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Microsoft employs AI on environmental issues

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Microsoft has announced a new program called AI for Earth, aimed at putting the power of artificial intelligence (AI) towards solving some of the biggest environmental challenges of our time.
Microsoft will offer access to cloud and AI computing resources, technology trainings and lighthouse projects – a $2-million commitment in this next fiscal year.
To to lead this work, the company has named Lucas Joppa, longtime Microsoft Research lead on computational ecology, to the role of chief environmental scientist.

Why AI for Earth
The scale and speed of the changes we see in our physical and natural world require new solutions. But the latest innovative technologies often come with a price tag and require computational expertise that puts them out of reach for many researchers and nongovernmental organisations (NGOs).
To make AI more accessible to these important groups, Microsoft has designed a programme based on three pillars:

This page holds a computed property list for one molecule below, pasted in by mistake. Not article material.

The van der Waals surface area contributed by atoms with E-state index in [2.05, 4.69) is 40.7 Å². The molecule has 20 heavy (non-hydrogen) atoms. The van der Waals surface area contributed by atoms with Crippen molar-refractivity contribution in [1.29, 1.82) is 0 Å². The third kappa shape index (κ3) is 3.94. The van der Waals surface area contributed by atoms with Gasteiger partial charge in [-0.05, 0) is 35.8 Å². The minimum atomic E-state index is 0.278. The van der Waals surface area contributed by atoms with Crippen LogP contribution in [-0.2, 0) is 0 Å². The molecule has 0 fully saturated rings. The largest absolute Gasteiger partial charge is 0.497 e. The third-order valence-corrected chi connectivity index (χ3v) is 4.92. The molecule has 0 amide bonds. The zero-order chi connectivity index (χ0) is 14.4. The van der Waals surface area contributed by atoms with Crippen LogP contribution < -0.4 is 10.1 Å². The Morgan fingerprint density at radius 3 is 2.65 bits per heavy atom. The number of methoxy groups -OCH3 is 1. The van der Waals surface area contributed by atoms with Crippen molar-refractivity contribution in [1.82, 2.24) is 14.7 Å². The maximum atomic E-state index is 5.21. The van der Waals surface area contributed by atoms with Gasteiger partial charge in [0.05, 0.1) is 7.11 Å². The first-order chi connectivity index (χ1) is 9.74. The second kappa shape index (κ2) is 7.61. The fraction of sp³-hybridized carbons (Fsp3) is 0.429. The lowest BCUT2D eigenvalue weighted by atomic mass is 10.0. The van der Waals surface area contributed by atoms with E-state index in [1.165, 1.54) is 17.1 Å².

* Access: Microsoft will improve access by making a new pool of grants available to help researchers and organisations gain access to cloud and AI computing resources. This includes access to Azure compute time and our data science virtual machine offerings on Azure. These grant applications are available now.
* Education: The company will provide new training and educational opportunities to make sure people and organisations know what AI tools are available, how to use these tools and how the tools can help meet their specific needs.
* Innovation: Microsoft wants to encourage others to innovate based on the power and potential of AI, so it will partner with others on lighthouse projects that demonstrate how AI can deliver results more rapidly, accurately and efficiently. Three projects are already underway: one enabling land cover mapping to aid precision conservation; another that will enable smart agriculture through sensors, drones, data and broadband connectivity; and another that will test the viability of using smart mosquito traps to remotely track and monitor species health.